First Visit of the New Year
Worshippers come from near and far to pray for a safe, peaceful, prosperous year. The temple grounds echo with calls of “Happy New Year!” as visitors purchase charms for protection from evil, family safety, and success and prosperity in business.
A traditional celebration to ward off evil and misfortune and bring good luck and happiness. After a protective fire ritual at the Main Hall, sumo wrestlers join men and women of unlucky years (yakudoshi) in scattering beans and shouting, “In with good fortune! Out with demons!” for peace and tranquility, rich and joyful lives, and a bountiful harvest.
Spring Fujiwara Festival
At 10:00am May 1, the festival begins with a memorial service for the Ōshū Fujiwara lords. At 10:30, parades of flower-bearing children, singers, and holy men of Chūson-ji set out from the Main Hall for the Konjikidō. The main event May 2 is a ritual fire offering (goma) at the Kaizandō Hall. The highlight of May 3 is Yoshitsune’s Eastern Flight Processional, recreating Hidehira’s warm welcome of the fugitive general Minamoto no Yoshitsune and his band of retainers in Hiraizumi. The greeting procession leaves from the base of Chūson-ji at 10:00am. At 1:00pm, the main procession of 91 participants leaves Mōtsū-ji for Chūson-ji, and both groups pray and make incense offerings at the Konjikidō.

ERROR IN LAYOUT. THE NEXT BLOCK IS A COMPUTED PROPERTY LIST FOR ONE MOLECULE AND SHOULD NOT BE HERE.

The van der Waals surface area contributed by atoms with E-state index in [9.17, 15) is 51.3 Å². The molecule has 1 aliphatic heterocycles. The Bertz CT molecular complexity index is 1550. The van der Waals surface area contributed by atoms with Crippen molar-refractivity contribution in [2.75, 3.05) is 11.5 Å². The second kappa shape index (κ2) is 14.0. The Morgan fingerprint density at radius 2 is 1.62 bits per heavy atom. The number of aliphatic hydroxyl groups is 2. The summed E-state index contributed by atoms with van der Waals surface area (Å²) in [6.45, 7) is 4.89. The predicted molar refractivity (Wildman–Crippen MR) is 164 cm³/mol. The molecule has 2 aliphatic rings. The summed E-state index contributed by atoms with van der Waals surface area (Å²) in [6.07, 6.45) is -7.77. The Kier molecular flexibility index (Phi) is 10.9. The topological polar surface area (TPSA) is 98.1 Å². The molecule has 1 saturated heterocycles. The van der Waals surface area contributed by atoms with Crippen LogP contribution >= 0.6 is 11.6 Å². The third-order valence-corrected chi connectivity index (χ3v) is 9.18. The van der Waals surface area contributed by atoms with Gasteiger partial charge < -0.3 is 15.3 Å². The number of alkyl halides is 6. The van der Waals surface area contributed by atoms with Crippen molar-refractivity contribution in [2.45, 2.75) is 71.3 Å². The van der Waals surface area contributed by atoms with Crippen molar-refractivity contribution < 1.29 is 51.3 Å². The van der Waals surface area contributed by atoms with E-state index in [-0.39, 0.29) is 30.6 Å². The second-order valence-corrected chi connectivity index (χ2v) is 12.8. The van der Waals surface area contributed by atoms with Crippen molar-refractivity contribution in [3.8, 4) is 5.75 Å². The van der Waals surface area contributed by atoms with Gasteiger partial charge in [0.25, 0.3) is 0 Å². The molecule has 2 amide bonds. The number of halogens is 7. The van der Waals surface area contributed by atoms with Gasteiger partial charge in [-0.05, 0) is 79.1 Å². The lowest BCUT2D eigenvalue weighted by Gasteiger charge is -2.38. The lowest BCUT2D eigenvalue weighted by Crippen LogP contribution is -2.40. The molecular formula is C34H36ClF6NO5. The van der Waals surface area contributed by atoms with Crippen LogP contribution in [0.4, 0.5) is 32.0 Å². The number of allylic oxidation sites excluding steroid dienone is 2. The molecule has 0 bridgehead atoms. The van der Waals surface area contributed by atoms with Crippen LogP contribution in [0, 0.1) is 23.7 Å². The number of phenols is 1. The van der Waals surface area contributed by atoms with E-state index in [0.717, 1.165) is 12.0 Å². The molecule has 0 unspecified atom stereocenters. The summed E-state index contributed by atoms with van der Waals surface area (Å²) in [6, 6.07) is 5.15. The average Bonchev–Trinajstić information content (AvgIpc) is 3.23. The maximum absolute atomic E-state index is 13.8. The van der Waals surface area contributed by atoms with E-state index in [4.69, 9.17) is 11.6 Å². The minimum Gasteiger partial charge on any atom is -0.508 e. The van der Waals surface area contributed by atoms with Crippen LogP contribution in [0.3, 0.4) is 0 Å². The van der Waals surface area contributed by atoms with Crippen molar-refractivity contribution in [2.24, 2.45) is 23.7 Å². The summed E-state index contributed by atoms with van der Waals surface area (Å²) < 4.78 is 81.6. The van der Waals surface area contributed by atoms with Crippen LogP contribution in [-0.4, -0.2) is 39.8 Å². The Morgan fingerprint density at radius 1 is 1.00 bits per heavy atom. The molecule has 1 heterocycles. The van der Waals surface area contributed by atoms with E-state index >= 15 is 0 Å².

Two kinds of Noh are performed at Chūson-ji’s Outdoor Noh Stage on May 4 and 5. In addition, there are numerous other events around Hiraizumi and at Mōtsū-ji in particular.
Chūson-ji’s Noh stage stands amidst the temple’s towering, ancient cryptomerias, a perfect location for this annual performance. Begins at 5:00pm.
Fall Fujiwara Festival
At 10:00am on November 1, the festival begins with a memorial service for the Ōshū Fujiwara lords. At 10:30, parades of children bearing fall leaves, singers, and holy men of Chūson-ji set out from the Main Hall for the Konjikidō. The following day’s main event is a chrysanthemum memorial service in which participants offer up a single chrysanthemum bloom and receive one which has been blessed in exchange. This ritual is performed to ensure good health and longevity, and is based on an ancient Chinese tale. On November 3, Noh can be seen on the temple stage and local performing arts throughout the temple grounds.
Around this time, the trees begin to shed their leaves, and the temple to regain its tranquility.